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The Second Botanical Event: Grandma’s Tulips

May 22, 2009

Tulip6423 Left: This year's tulip crop.

In my May 4 post I mentioned that there are three botanical events in my year. The second one happened Thursday: Grandma McKenney's tulips bloomed.

I'm not a gardener. I used to be a vegetable gardener, and a rather good one at that (employing companion planting techniques to keep down insects and generate larger healthier produce), but maturing trees (which blocked the sun) and the incident of the Brussel Sprouts plant from the Planet Zoltron, pretty much put me off gardening. That and spending so much time working with the dogs. (I have to be honest, I prefer tracking with a dog to gardening any day—I can stop on the way back at the farmer's market!)

There is one thing I never was, and that's a planter of flowers. I don't much like flowers (which is odd because I spent so many years teaching botanical illustration). I think they are beautiful of course. And I enjoy sketching them, but I don't want to grow them. I think it goes back to having too many things to take care of, too many living things.

But Dick's maternal grandmother was a planter of flowers (she did vegetables too, but her heart wasn't really in that, they were planted simply for use and she was happy to let me take over the vegetable garden and just share in the produce). She lived to be almost 98 and had a couple odd habits (well since I'm not a gardener they seem odd to me). She would plant tulip bulbs everywhere and anywhere. And because she was a bit impatient, and her eyesight wasn't that good, she would also put PLASTIC tulips in the same areas early each spring, so she had tulips before the real tulips arrived. (I have to say that from a distance of about 20 feet they did sort of look like real tulips and presented a festive tableau.)

When we bought the house from her I didn't think much about the tulips. The plastic tulips had been left in the ground and we didn't bother to take them out. I had my wind daisy and my pink flamingo, so what the hell. (We also wanted to add a pterodactl to the front porch roof, ripping up the roof with its claws, but we decided such a display would be an attractive nuisance for the college boys in the neighborhood when they were drunk. Plastic flowers and pink flamingos both fly under their radar.)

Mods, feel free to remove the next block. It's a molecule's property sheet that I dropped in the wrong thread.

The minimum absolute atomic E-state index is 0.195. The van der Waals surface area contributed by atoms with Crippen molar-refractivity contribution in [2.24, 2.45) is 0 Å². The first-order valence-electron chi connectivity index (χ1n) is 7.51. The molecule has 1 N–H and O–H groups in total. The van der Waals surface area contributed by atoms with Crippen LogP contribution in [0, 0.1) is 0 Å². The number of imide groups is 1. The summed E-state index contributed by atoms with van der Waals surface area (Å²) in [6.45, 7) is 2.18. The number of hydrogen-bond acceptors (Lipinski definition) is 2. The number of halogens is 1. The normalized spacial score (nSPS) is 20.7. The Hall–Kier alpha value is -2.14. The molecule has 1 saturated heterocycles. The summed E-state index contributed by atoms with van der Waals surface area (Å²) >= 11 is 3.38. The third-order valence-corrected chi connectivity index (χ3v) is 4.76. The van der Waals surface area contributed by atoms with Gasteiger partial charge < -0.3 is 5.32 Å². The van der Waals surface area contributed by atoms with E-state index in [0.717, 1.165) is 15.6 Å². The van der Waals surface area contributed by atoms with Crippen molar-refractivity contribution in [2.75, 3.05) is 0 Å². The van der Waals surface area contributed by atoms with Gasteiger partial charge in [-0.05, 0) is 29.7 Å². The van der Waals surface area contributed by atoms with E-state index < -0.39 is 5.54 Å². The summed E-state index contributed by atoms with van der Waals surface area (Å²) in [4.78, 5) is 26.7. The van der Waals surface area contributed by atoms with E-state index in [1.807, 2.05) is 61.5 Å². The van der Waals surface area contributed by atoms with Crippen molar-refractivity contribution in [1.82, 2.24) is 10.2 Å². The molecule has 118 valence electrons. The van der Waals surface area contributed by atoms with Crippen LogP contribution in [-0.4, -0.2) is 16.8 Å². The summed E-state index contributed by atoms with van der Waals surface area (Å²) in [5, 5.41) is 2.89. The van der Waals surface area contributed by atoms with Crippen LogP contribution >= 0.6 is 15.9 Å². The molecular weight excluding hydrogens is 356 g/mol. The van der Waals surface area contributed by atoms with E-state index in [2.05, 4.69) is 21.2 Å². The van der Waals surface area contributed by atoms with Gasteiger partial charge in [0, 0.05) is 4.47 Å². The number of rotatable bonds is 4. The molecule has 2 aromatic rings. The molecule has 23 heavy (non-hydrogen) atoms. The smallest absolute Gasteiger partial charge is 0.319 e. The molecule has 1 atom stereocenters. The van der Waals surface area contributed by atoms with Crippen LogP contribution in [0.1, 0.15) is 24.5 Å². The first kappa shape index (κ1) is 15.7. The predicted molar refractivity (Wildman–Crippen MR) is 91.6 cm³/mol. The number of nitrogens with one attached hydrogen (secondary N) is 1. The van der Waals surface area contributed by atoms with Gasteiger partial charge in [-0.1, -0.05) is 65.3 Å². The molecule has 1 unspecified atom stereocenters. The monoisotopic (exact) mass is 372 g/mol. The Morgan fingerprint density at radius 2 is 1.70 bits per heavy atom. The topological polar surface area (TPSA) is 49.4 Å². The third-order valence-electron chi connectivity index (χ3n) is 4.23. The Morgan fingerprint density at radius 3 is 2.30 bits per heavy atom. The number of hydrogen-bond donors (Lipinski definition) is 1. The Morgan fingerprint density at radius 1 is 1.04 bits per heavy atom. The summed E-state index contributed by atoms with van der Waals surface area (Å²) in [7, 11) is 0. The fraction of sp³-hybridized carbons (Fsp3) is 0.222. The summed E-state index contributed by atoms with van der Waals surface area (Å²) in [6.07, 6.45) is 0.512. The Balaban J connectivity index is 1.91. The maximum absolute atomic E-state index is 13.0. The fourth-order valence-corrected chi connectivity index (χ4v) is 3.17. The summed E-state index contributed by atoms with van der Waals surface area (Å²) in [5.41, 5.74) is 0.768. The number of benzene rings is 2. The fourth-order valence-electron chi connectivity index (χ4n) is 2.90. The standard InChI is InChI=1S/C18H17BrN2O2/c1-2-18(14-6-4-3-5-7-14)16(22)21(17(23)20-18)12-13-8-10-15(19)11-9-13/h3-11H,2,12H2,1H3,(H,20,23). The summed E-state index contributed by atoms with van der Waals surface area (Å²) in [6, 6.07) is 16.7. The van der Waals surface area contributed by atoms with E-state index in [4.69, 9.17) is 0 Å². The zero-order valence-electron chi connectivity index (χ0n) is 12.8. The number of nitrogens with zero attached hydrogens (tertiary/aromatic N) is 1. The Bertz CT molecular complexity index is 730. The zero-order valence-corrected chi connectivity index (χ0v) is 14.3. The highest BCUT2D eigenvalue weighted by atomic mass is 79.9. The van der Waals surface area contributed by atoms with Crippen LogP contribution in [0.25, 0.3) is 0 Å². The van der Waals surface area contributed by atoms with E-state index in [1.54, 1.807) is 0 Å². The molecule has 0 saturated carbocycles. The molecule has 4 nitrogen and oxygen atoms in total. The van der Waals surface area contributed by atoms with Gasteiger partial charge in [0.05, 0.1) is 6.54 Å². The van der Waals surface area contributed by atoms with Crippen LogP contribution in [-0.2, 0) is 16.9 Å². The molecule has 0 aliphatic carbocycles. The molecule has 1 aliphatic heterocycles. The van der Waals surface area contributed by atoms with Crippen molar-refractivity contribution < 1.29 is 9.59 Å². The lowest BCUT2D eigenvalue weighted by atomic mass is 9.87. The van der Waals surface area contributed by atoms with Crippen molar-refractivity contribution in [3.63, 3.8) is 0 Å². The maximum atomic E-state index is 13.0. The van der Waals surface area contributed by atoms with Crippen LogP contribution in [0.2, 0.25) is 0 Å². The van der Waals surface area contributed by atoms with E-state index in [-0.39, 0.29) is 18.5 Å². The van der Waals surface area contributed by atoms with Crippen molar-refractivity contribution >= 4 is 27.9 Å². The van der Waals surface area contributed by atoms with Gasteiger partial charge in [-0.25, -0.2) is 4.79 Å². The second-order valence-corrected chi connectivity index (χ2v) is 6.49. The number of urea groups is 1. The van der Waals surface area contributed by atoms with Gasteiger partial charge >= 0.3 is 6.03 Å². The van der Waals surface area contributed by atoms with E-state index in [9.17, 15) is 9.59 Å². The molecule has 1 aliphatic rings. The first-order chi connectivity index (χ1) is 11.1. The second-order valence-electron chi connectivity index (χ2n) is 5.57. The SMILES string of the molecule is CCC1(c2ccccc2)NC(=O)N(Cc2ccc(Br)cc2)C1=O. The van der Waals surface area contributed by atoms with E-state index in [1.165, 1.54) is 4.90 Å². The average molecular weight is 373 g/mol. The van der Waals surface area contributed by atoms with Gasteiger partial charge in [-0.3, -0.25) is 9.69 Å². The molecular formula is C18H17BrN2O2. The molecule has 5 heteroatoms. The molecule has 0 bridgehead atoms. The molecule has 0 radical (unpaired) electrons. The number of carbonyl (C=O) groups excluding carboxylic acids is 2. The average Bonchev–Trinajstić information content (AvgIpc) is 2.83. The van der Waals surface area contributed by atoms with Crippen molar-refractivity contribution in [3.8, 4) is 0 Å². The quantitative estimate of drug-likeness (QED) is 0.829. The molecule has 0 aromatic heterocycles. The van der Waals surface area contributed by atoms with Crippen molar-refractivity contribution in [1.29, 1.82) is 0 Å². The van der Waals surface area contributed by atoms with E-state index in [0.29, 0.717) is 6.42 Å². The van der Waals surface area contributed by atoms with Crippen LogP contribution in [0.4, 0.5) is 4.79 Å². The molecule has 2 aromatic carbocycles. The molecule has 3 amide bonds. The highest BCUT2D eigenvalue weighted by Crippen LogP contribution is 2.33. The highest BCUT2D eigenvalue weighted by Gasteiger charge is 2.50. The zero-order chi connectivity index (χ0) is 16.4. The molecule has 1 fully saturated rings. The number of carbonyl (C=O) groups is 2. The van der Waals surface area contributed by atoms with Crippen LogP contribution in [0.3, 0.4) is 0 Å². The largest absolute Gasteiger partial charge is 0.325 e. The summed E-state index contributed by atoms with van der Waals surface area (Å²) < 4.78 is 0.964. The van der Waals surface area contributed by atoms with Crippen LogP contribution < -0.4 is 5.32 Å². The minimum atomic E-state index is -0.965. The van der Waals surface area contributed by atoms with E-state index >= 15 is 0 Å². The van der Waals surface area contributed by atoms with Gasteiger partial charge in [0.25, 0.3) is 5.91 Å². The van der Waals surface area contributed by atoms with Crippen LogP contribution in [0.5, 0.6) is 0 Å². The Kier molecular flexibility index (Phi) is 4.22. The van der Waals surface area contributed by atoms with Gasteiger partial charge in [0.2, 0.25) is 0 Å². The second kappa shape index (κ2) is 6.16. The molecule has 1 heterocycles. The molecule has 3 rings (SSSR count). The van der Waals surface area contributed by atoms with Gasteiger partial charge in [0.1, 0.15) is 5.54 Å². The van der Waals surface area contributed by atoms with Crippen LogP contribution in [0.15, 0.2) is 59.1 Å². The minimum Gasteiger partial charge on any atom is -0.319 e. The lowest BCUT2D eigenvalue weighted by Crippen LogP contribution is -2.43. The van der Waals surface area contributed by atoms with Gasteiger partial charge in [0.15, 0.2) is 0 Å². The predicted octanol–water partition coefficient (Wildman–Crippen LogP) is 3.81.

The spring after Grandma passed away, however, the plastic tulips, underneath the overgrown raspberry canes, looked sad, bleached, and broken. I removed them. Thinking nostalgic thoughts.

Then something wonderful happened: the real tulips came back. And the cluster of berry canes that have grown over the bed seem to protect them from varmints a.k.a. bunnies.

I don't give these plants any care and yet every year they return, and have for over 17 years. I always thought you had to plant new bulbs. I always thought you had to take great care. Sometimes splashes of color just happen. Sometimes life just finds a way. These flowers are so colorful that I still do a double take every time they catch my eye, especially when they first pop out. I find myself thinking, "How plastic they look." And then I smile and remember Grandma puttering around in the garden, and then going in to reward herself with a beer. She's still in the garden.

Tulip6429
Above: A view looking down on some tulips. Click on the image and view an enlargement.

    • Katy
    • May 22, 2009
    Reply

    Lovely post, Roz!

    I got the Ruskin and Kingman books from the library. I went ahead and ordered the Ruskin book. I love it! I’ve read a good bit of 18th and 19th English literature, so Ruskin’s writing is quite enjoyable to me. The Kingman book is very good too. I really like the interview format.

    • Christina Trevino.
    • May 22, 2009
    Reply

    Hey, Roz, I am like you, no gardening, and the roses come to splash colors in the front of the house every year.
    I love your Grandma’s rewarding herself with a beer. Now, that could push me to try gardening!

    • Ricë
    • May 22, 2009
    Reply

    you made me laugh out loud: “they did sort of look like real tulips and presented a festive tableau”

    hey, if beer’s what it takes to make someone like gardening, works for me. too bad i don’t like either one; maybe if i did, we’d have flowers.

    the tulips are gorgeous–keep ignoring them, as they seem to thrive on that–

    • Nina
    • May 22, 2009
    Reply

    that’s a treasure of a grandma!

    • Roz
    • May 22, 2009
    Reply

    Katy, so glad you’re enjoying those books. I love reading Ruskin aloud! As for the Kingman book, you’re lucky. I actually tried to buy a copy since it had been a while since I’d seen it. All were out of my price range!

    • Roz
    • May 22, 2009
    Reply

    Ricë, Grandma was a pretty determined and “rule” following German and she loved to have a beer, but only when she earned it. I wish I could cultivate that attitude about CHOCOLATE!

    Just wait, the third Botanical Event is about to happen and it is more glorious than TULIPS!

    • Roz
    • May 22, 2009
    Reply

    Nina, I will have to share other Grandma McKenney stories so you can know the complexity of her character. She was a hoot.

  1. This is a great tulips flower i like it so much good you post this. 🙂

    vee

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